Keyontae Johnson was selected with the 50th pick in the 2023 NBA Draft on Thursday night. Just three years before, he was hearing his name called by NBA Deputy Commissioner Mark Tatum in front of a packed Barclays Center, he was lying in a hospital bed, not knowing if he would ever play basketball again.
Who is Keyontae Johnson
Most kids growing up will play pickup basketball and often have to face bigger, stronger, and older opponents. Keyontae Johnson was no different. However, the venue was a little different. Johnson’s toughness and basketball skill was forged playing pickup at the naval base, where is father, Marcus, worked. He would instruct the often older players to foul his son to build his physical toughness.
That toughness made Johnson a sought-after recruit coming out of Oakhill Academy in Virginia in 2017 . He ranked in the top 100 recruits and had offers from over 24 programs across the country.
Johnson ultimately settled on the University of Florida and headed to Gainsville for his college career.
In his first two seasons at Florida, his toughness and size made him a prolific rebounder and offensive weapon averaging 8 points as a freshman and doubling that output as a sophomore By his junior year, Johnson was projected as the SEC’s Pre-season Player of the Year and was predicted to be a high pick in the NBA draft.
But in the Gator’s fourth game of the 2020 season, everything changed. In the middle of a game against Florida State, Johnson collapsed. He was given life-saving treatment on the court and was transferred to the hospital, where he was placed in a medically induced coma for three days.
When he woke up, it was unclear whether he would ever play basketball again.
The best Bet you can Make
Johnson suffered from acute myocarditis, a condition that causes inflammation of the heart. He would miss the rest of the 2020 season but would be cleared to play that off-season by doctors at the Mayo Clinic and the NBA. However, Florida would not give him the go-ahead and he was forced to sit out the 2021-2022 season as well. With one year of eligibility left, he entered the transfer portal and started fresh at Kanas State. However, there was still one more decision to make. Johnson qualified for a five-million-dollar insurance policy from the NCAA. He could even play in nine games at Kanas State and still collect the money. However, if he took the money, he wouldn’t be NBA eligible. He chose to forgo the cash and play the 22-23 season at Kansas State with the hope of being drafted.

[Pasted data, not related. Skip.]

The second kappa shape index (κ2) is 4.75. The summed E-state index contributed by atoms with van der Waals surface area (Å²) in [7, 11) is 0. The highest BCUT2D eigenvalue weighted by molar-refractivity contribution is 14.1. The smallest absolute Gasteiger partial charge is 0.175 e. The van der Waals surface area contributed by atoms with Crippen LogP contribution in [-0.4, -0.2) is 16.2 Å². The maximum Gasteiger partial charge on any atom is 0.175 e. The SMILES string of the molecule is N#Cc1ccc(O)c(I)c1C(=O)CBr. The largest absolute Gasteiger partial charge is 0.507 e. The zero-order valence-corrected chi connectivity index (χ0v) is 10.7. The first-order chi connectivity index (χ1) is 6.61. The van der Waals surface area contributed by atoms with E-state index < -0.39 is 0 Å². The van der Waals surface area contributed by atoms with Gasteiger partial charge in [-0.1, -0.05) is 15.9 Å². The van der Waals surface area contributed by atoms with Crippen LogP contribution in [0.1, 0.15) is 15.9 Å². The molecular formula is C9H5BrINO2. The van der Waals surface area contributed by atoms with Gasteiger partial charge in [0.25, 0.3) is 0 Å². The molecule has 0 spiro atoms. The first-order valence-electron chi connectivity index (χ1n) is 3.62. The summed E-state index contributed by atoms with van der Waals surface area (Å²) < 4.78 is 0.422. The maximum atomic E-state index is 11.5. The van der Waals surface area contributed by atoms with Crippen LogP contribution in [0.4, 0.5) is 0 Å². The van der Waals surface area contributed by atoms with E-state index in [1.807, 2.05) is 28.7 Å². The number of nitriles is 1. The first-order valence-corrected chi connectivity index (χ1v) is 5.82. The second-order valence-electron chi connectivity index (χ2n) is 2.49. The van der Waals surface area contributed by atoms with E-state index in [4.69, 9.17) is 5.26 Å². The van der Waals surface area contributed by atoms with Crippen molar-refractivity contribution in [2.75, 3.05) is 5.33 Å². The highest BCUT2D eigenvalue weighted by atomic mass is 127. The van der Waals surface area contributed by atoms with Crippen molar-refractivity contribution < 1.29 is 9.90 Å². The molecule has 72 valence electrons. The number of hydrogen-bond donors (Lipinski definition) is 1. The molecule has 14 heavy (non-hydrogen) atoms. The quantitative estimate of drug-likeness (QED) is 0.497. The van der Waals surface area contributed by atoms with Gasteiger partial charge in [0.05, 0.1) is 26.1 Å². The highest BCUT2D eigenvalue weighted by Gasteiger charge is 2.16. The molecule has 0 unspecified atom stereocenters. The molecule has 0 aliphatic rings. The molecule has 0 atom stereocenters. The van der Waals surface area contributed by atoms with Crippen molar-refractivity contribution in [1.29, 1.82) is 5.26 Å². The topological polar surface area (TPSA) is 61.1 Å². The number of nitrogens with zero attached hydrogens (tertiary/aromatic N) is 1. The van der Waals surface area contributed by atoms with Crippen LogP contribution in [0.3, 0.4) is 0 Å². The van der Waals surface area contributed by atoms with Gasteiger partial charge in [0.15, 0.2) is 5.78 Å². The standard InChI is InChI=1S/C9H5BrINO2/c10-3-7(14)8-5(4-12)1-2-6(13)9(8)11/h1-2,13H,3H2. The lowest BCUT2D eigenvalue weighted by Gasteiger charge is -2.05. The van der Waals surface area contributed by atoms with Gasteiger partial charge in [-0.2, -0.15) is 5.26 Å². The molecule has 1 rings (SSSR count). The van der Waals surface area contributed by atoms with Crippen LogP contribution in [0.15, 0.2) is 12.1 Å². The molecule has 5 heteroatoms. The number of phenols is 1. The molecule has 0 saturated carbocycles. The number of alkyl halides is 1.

“When the doctors told me I could play and they felt good about me being on the court, it just became about basketball,” Johnson said. “If I can make it to the league, it no longer becomes about the money I gave up, but what my future could be, and I just didn’t want to settle,” he told Yahoo Sports.
At Kanas State, Johnson showed why he was in the conversation for SEC Player of the Year two years prior.
In his only season at K-state, Johnson averaged a career-high of 17 points combined with a team-leading 6.8 rebounds per game, earning him the Pac-12 Newcomer of the Year award and a Third-Team-All -American award. His solid performance in the regular season helped propel K-State to a 26-10 record and a third seed in the NCAA tournament.
In the tournament, he continued his strong play, averaging 15.5 points and helping his team reach the Elite Eight.
On draft night, Johnson’s bet on himself paid off after he was drafted in the second round of the draft to the Oklahoma City Thunder.
Johnson’s journey to the NBA shows us how important it is to believe in yourself. When everything was stacked against him, he trusted in his abilities and believed in his dream and not even five million dollars could change his mind.
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